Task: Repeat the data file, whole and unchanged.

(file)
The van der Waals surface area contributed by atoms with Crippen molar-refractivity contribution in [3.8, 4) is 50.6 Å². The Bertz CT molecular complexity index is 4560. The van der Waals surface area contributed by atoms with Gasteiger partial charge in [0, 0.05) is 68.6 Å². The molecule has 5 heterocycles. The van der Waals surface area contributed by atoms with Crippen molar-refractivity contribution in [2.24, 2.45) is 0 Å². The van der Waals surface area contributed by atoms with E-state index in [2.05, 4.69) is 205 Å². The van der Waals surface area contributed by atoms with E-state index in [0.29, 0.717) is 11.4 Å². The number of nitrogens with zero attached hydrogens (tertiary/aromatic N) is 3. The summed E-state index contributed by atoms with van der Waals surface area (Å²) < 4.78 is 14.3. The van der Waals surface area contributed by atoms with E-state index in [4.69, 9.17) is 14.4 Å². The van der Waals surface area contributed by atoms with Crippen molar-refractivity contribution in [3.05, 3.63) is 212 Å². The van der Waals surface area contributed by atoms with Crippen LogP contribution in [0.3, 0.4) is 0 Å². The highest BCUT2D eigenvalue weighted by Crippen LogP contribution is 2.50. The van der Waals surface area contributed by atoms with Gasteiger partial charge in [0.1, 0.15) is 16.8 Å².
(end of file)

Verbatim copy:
The van der Waals surface area contributed by atoms with Crippen molar-refractivity contribution in [3.8, 4) is 50.6 Å². The Bertz CT molecular complexity index is 4560. The van der Waals surface area contributed by atoms with Gasteiger partial charge in [0, 0.05) is 68.6 Å². The molecule has 5 heterocycles. The van der Waals surface area contributed by atoms with Crippen molar-refractivity contribution in [2.24, 2.45) is 0 Å². The van der Waals surface area contributed by atoms with E-state index in [2.05, 4.69) is 205 Å². The van der Waals surface area contributed by atoms with E-state index in [0.29, 0.717) is 11.4 Å². The number of nitrogens with zero attached hydrogens (tertiary/aromatic N) is 3. The summed E-state index contributed by atoms with van der Waals surface area (Å²) < 4.78 is 14.3. The van der Waals surface area contributed by atoms with E-state index in [4.69, 9.17) is 14.4 Å². The van der Waals surface area contributed by atoms with Crippen molar-refractivity contribution in [3.05, 3.63) is 212 Å². The van der Waals surface area contributed by atoms with Crippen LogP contribution in [0.3, 0.4) is 0 Å². The highest BCUT2D eigenvalue weighted by Crippen LogP contribution is 2.50. The van der Waals surface area contributed by atoms with Gasteiger partial charge in [0.1, 0.15) is 16.8 Å².